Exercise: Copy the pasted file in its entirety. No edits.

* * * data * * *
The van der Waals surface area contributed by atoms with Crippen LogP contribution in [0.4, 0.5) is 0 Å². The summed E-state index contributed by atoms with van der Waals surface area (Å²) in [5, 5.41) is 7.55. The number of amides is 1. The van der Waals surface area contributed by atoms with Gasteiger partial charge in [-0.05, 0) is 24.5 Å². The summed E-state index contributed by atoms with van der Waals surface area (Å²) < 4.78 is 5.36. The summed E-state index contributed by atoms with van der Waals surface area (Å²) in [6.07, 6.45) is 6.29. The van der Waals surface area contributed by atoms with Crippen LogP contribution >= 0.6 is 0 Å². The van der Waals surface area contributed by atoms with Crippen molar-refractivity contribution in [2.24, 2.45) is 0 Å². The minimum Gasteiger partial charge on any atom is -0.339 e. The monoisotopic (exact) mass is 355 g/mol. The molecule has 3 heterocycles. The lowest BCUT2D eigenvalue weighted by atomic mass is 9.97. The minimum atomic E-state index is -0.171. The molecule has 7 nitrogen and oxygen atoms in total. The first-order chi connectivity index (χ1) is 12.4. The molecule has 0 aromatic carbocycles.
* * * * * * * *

The van der Waals surface area contributed by atoms with Crippen LogP contribution in [0.4, 0.5) is 0 Å². The summed E-state index contributed by atoms with van der Waals surface area (Å²) in [5, 5.41) is 7.55. The number of amides is 1. The van der Waals surface area contributed by atoms with Gasteiger partial charge in [-0.05, 0) is 24.5 Å². The summed E-state index contributed by atoms with van der Waals surface area (Å²) < 4.78 is 5.36. The summed E-state index contributed by atoms with van der Waals surface area (Å²) in [6.07, 6.45) is 6.29. The van der Waals surface area contributed by atoms with Crippen LogP contribution >= 0.6 is 0 Å². The van der Waals surface area contributed by atoms with Crippen molar-refractivity contribution in [2.24, 2.45) is 0 Å². The minimum Gasteiger partial charge on any atom is -0.339 e. The monoisotopic (exact) mass is 355 g/mol. The molecule has 3 heterocycles. The lowest BCUT2D eigenvalue weighted by atomic mass is 9.97. The minimum atomic E-state index is -0.171. The molecule has 7 nitrogen and oxygen atoms in total. The first-order chi connectivity index (χ1) is 12.4. The molecule has 0 aromatic carbocycles.